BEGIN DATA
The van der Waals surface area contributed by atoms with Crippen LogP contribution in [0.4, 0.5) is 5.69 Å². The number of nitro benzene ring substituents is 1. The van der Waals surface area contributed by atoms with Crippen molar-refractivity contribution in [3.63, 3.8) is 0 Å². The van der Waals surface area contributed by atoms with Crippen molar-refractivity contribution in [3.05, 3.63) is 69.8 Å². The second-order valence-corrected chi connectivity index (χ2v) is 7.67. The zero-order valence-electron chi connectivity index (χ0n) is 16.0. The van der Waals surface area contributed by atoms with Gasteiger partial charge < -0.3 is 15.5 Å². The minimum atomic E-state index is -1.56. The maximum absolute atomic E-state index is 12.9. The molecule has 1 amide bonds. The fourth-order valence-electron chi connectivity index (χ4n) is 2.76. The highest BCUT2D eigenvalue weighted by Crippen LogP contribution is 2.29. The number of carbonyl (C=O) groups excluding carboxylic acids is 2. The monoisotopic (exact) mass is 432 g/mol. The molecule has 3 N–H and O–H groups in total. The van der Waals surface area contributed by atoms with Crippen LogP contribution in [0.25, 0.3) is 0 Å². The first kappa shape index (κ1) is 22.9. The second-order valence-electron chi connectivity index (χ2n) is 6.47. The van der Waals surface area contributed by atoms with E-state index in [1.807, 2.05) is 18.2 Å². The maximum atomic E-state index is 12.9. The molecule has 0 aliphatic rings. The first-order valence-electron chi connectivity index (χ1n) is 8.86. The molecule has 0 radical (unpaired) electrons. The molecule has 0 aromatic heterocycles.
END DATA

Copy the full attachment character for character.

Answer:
The van der Waals surface area contributed by atoms with Crippen LogP contribution in [0.4, 0.5) is 5.69 Å². The number of nitro benzene ring substituents is 1. The van der Waals surface area contributed by atoms with Crippen molar-refractivity contribution in [3.63, 3.8) is 0 Å². The van der Waals surface area contributed by atoms with Crippen molar-refractivity contribution in [3.05, 3.63) is 69.8 Å². The second-order valence-corrected chi connectivity index (χ2v) is 7.67. The zero-order valence-electron chi connectivity index (χ0n) is 16.0. The van der Waals surface area contributed by atoms with Gasteiger partial charge < -0.3 is 15.5 Å². The minimum atomic E-state index is -1.56. The maximum absolute atomic E-state index is 12.9. The molecule has 1 amide bonds. The fourth-order valence-electron chi connectivity index (χ4n) is 2.76. The highest BCUT2D eigenvalue weighted by Crippen LogP contribution is 2.29. The number of carbonyl (C=O) groups excluding carboxylic acids is 2. The monoisotopic (exact) mass is 432 g/mol. The molecule has 3 N–H and O–H groups in total. The van der Waals surface area contributed by atoms with Crippen LogP contribution in [0.25, 0.3) is 0 Å². The first kappa shape index (κ1) is 22.9. The second-order valence-electron chi connectivity index (χ2n) is 6.47. The van der Waals surface area contributed by atoms with E-state index in [1.807, 2.05) is 18.2 Å². The maximum atomic E-state index is 12.9. The molecule has 0 aliphatic rings. The first-order valence-electron chi connectivity index (χ1n) is 8.86. The molecule has 0 radical (unpaired) electrons. The molecule has 0 aromatic heterocycles.